Memories of the recent deep freeze still vivid, once the weather began to warm up, I went into gardening overdrive.  I wanted our daughter, upon her return, to be impressed by the beauty of her home environment.  She’d been immersed in the spring glory of the historic grounds of UVA, so the bar was high.  Nearly every sunny day meant a trip to the garden center for more containers, more plants, more soil.  After the frigid cold of spring, the colors of summer appeared even more spectacular.  Our fountain, newly emerged from its heavy plastic winter wrapping, looked bare and dismal.  (Every December that fountain is the bane of my husband’s existence as he drains and wraps it to weather the cold.  He did not want a “water feature” when we reworked our back yard ten years ago, but my daughter and I persuaded him.)  But with pots of bright impatiens clustered around the fountain, it reminds me of those in Charleston courtyards glimpsed through wrought-iron gates.  Even H says it looks nice. 

I’ve experimented over the years, but found that petunias and trailing vinca vines are the best choices to fill the bowl-like containers atop the brick piers along the fence line.  They flourish in extreme heat and sun. 

Our hydrangeas are blooming this year in amazing abundance and variety of color.  Perhaps it was the heavy rains of late spring that encouraged such luxuriant growth.    

Kiko’s favorite summer activity is baking himself in the hot sun on the flagstone patio.  He lies panting alarmingly for extended periods.  When it appears that he may indeed expire with his next gasping breath, he struggles to his feet and trudges to a patch of shade below the hydrangeas.  Before long he’s ready to bake again.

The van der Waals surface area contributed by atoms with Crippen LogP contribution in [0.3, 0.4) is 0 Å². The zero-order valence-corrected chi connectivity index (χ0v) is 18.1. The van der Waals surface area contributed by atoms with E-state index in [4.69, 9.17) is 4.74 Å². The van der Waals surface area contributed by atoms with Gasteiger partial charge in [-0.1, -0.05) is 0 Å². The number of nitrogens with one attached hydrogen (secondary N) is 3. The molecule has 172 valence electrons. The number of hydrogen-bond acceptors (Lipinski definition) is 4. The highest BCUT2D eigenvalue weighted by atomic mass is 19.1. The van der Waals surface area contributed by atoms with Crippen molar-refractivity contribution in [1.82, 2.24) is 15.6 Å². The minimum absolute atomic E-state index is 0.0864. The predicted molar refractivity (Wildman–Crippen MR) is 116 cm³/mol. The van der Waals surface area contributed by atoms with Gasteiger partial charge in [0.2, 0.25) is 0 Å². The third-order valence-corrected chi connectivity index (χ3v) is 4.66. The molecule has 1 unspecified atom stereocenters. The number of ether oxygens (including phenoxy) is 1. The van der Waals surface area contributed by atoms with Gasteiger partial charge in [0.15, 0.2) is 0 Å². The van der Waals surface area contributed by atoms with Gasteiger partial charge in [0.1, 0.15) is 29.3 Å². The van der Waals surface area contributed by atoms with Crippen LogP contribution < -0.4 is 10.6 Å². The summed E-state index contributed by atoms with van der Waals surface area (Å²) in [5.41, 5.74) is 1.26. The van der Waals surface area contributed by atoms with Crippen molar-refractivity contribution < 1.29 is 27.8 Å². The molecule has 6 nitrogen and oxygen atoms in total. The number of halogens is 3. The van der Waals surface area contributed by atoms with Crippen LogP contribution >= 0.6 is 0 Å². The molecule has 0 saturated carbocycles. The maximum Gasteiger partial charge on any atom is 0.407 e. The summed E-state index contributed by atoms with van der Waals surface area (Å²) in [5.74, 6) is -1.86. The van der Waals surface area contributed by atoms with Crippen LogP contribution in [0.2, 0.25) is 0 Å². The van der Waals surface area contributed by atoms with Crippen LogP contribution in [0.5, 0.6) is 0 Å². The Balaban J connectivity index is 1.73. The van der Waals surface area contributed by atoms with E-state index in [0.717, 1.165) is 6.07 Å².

Whatever your summer pleasures, may you be able to follow Kiko’s example:  seize the opportunity and enjoy! 

Frost in the Cherry Orchard

It is May, the cherry trees are in blossom, but it is cold in the orchard; there is a morning frost. 

–Anton Chekhov, The Cherry Orchard

This sentence referring to the setting for Act I of The Cherry Orchard has been snagged in my memory since I read the play during my senior year of high school.  A blandly innocuous description, it shouldn’t have been particularly noteworthy.  But we were reading Chekhov toward the end of the school year, when the Atlanta heat and humidity were especially intense.  The school lacked air conditioning, and the class was in the late afternoon.  In that stuffy literature classroom, the idea of a May frost sounded impossibly exotic and refreshingly foreign. 

Here in Northern Virginia, it’s not quite May yet.  The cherry trees are in beautiful bloom, but the weather continues to feel wintry, prompting me to dig out my ragged, heavily taped copy of Norton’s Anthology of World Masterpieces.  As I re-read The Cherry Orchard,  I found myself back in that hot third floor room at Grady High.  Over the roar of the oscillating fan, our teacher is asking my friend Tedd, seated in the desk in front of mine, which Chekhov play he’d chosen to read.  The name of the play, somehow, slips Tedd’s mind for the moment, and we all sit in uncomfortable silence.  Our teacher rolls his eyes and prepares a sarcastic zinger.  I know Tedd chose The Seagull.  “The Seagull,” I whisper to the back of his head.  “The Seagull,” Tedd replies, just before Mr. Moate can comment. 

Memory is capricious and contrary.  My recall of necessary day-to-day details of life management (where did I put my mother’s tax file, did I actually pay that bill, what is that password?) is often hazy.  When called upon, my seventeen-year old friend couldn’t recollect the play he’d read the night before.  I hadn’t read it, but I remembered then that he did.  And thirty-nine years later I still recall that largely irrelevant fact.  To this day, I haven’t read The Seagull.  But I know at least one person who has.